• What is the more attractive coaching gig: Jaguars or Rams? The common consensus here seems to be Los Angeles, strictly because of Jared Goff. But I’d take Jacksonville because that roster from Jalen Ramsey to Allen Robinson to Malik Jackson is stacked with young playmakers. Blake Bortles is less attractive than Goff, but he is still in a moldable phase of his career. Jacksonville also happens to play in the NFL’s worst division. But what really makes them intriguing is the realization that with some better schematics (ahem, coaching) this team could be on a much different trajectory. This year alone, seven of their losses have been by less than a touchdown. This team is absolutely ripe for a turnaround under the right guidance.
• Bill O’Brien is far from a hot seat after his gutsy benching of $72 million man Brock Osweiler. What a call, one that seems like it was a long time coming. After Week 5, CBS’s Jason LaCanfora reported that Osweiler and O’Brien had a spat after the quarterback openly objected to some playcalling after reviewing film. (O’Brien denied this.) It is also believed Texans management, and not O’Brien, pushed for the Osweiler signing. When Tom Savage guides the Texans to their first-ever Super Bowl, at home, every team with the exception of New England, should be giving O’Brien $72 million to come coach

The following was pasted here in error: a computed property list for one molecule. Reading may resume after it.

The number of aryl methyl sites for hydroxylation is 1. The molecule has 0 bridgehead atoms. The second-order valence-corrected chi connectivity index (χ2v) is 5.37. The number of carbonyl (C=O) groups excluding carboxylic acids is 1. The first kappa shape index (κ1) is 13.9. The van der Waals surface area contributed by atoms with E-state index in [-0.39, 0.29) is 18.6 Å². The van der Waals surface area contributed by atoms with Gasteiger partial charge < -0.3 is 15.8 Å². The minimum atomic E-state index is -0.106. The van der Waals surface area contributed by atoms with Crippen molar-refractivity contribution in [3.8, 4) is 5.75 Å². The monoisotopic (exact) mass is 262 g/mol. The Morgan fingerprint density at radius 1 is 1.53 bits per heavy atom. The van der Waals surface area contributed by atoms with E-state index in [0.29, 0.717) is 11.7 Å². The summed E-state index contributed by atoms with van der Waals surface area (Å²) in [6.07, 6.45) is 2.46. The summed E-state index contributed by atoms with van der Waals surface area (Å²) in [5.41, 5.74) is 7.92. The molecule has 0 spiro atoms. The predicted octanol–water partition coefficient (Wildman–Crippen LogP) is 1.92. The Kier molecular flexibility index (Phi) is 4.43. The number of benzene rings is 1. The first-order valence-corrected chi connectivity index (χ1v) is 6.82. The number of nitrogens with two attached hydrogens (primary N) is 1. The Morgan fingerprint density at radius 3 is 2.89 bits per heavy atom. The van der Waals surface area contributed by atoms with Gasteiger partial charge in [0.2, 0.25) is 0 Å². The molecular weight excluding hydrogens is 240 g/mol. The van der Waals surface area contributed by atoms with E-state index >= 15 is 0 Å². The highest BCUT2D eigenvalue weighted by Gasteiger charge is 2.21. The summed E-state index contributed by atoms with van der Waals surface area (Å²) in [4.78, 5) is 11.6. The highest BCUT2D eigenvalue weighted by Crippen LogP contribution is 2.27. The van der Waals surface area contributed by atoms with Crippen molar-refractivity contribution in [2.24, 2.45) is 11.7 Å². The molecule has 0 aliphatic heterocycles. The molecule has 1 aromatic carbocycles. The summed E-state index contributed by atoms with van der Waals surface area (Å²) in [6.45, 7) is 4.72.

• Speaking of the Patriots, offensive coordinator Josh McDaniels is again a hot coaching candidate. But why does everyone assume he’s so antsy to leave New England. If I’m McDaniels I ride the last couple of years with possibly the best head coach and quarterback and go anywhere I want.
• At some point around 4:45 ET Sunday, the 49ers down 21–0 at that point my two-year-old pulled a move I will never forget. He walked into my office (also known as the living room), picked up the TV remote, changed the channel from the game to the Holiday Movie Skating Spectacular on ABC and walked out. Who knows if my kid will have any social skills or be a success, but he knows quality football or lack thereof. I couldn’t be more proud.
• Sorry Bears fans, but Matt Barkley is not your long-term solution at quarterback. He’s put up nice performances since taking over for Jay Cutler, but he doesn’t have the arm strength or mobility to succeed as a starter. But boy do the Bears have an awesome back-up.
• Can we please keep the Seahawks off Thursday Night Football? Their color rush jerseys bring back painful memories of that time in Mexico when I mistakenly believed the asparagus I bought had been prewashed.
• The Cowboys were up by three points late in the fourth quarter deep in Buccaneers territory. On fourth-and-one, Jason Garrett decided to kick the field goal instead of relying on his NFL-best offensive line and NFL-best running back to try and seal the game. Garrett notoriously plays the percentages, and this one worked out considering his defense easily held Tampa on two ensuing possessions. But man, how do you not go for it with that weaponry?
• And finally some breaking news: Dak Prescott isn’t getting benched.